When you’re making multiples of an irregular-shaped workpiece, make quick work of it with templates.
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Most of us can crank out consistently straight and square project parts all day long. It's making duplicates of irregular shapes, such as the oval cutouts in the Photo-Frame Catchall Box, shown below, that throw us a curve. That's where a template comes to the rescue. Follow these guidelines to ramp up your consistency.


Step 1: Make the template

We like to make templates from 14 " hardboard or 12 " medium-density fiberboard (MDF). Both prove easy to machine and offer greater stability than solid wood. Their only drawback: Corners and detailed areas can lose their shape or get dinged if dropped or bumped. If you want to make more-durable templates, use Baltic birch plywood. You'll get great stability and gap-free plys, but it can cost double or triple the price of MDF.

Lay out your design (to actual size) on the template material or adhere a copy of the pattern. After drilling starter holes, use a scrollsaw or jigsaw to cut away the waste to within 116 " of the pattern lines. Sand the edges smooth and remove the pattern.

Step 2: Use the template to duplicate workpieces

Position the template on your workpiece and trace the pattern with a pencil. Then cut it to within 116 " of the line. Repeat for multiple workpieces.

Mount the template to one of the workpieces with cloth-backed double-faced tape. For the quickest, easiest way to trim your workpieces to shape use a bearing-guided flush-trim (bearing below the cutters) bit or pattern (bearing above the cutters) bit in your router or router table. The bearing on these bits rides along the template edge while the cutters remove the remaining material from the workpiece, making its edges flush with the template, as shown in the drawing below.


To begin, choose your bit. Both types of bearing bits work well for handheld and table routing, and each has an advantage. Flush-trim bits provide better visibility when used in a router table because the workpiece rides on the table with the template on top. Pattern bits, with the bearing between the cutter and the shank, don't need to trim the full workpiece thickness in one pass. Rather, you can use a pattern bit with a short cutterhead (and cheaper price tag) and make the cut in two or three passes.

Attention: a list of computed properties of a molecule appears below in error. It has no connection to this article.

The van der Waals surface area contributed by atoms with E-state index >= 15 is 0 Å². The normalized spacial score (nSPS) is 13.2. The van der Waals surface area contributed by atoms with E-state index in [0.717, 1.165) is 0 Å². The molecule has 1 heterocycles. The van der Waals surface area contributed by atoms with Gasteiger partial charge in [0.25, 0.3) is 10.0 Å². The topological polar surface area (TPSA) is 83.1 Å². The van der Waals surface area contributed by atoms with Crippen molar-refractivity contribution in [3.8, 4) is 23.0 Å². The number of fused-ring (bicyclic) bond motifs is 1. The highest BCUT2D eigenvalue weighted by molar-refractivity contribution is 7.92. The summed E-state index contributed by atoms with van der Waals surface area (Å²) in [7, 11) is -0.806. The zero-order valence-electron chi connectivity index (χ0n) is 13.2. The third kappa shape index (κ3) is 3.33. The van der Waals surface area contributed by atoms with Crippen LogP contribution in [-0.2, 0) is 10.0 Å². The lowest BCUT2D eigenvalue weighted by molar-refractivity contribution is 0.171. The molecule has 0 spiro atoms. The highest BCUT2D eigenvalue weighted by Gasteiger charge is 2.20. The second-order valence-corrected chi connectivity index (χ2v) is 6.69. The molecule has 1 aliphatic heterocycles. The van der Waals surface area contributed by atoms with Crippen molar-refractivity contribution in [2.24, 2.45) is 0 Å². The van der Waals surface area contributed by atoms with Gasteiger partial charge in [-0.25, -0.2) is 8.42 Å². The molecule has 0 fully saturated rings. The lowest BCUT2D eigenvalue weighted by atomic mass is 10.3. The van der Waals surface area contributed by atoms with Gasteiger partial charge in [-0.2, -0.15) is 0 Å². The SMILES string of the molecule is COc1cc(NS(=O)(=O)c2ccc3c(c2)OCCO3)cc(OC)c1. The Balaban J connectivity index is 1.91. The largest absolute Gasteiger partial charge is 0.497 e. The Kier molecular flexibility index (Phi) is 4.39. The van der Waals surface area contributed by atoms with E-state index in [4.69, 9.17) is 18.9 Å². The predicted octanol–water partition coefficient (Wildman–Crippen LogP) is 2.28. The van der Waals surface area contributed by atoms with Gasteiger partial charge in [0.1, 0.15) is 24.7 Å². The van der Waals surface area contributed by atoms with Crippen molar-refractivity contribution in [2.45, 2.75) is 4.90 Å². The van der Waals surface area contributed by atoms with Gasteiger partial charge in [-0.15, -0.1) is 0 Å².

Using a flush-trim bit on a router table allows you to better see the larger workpiece because the smaller template rides on top.

For use in a router table, set the bit height so the bearing rides in the middle of the template's thickness. Insert a starter pin near the bit. (You don't use the starter pin for inside cutouts unless the opening offers enough room that it won't get in the way after you engage the bit.) Turn the router on, anchor the workpiece against the starter pin, and slowly ease it into the bit until the bearing contacts the template. Rout in a right-to-left or counterclockwise motion for edge trimming, as shown above; use a left-to-right or clockwise motion for inside cutouts. Once you've begun cutting with the bit, pull your workpiece away from the starter pin.

With the bearing riding along the template edge, steadily feed the workpiece into the bit to avoid burning.

A pattern bit works similarly to a flush-trim bit, except you flip the workpiece so the template rides against the router table top, as shown above and below, or the router subbase. Work in the same manner with these on your router table. With a handheld router you need to elevate your workpiece, which will be on the bottom, with blocks to avoid cutting into your workbench.

Make two or three passes, raising the bit height each time, if your pattern bit's cutter is shorter than your workpiece thickness.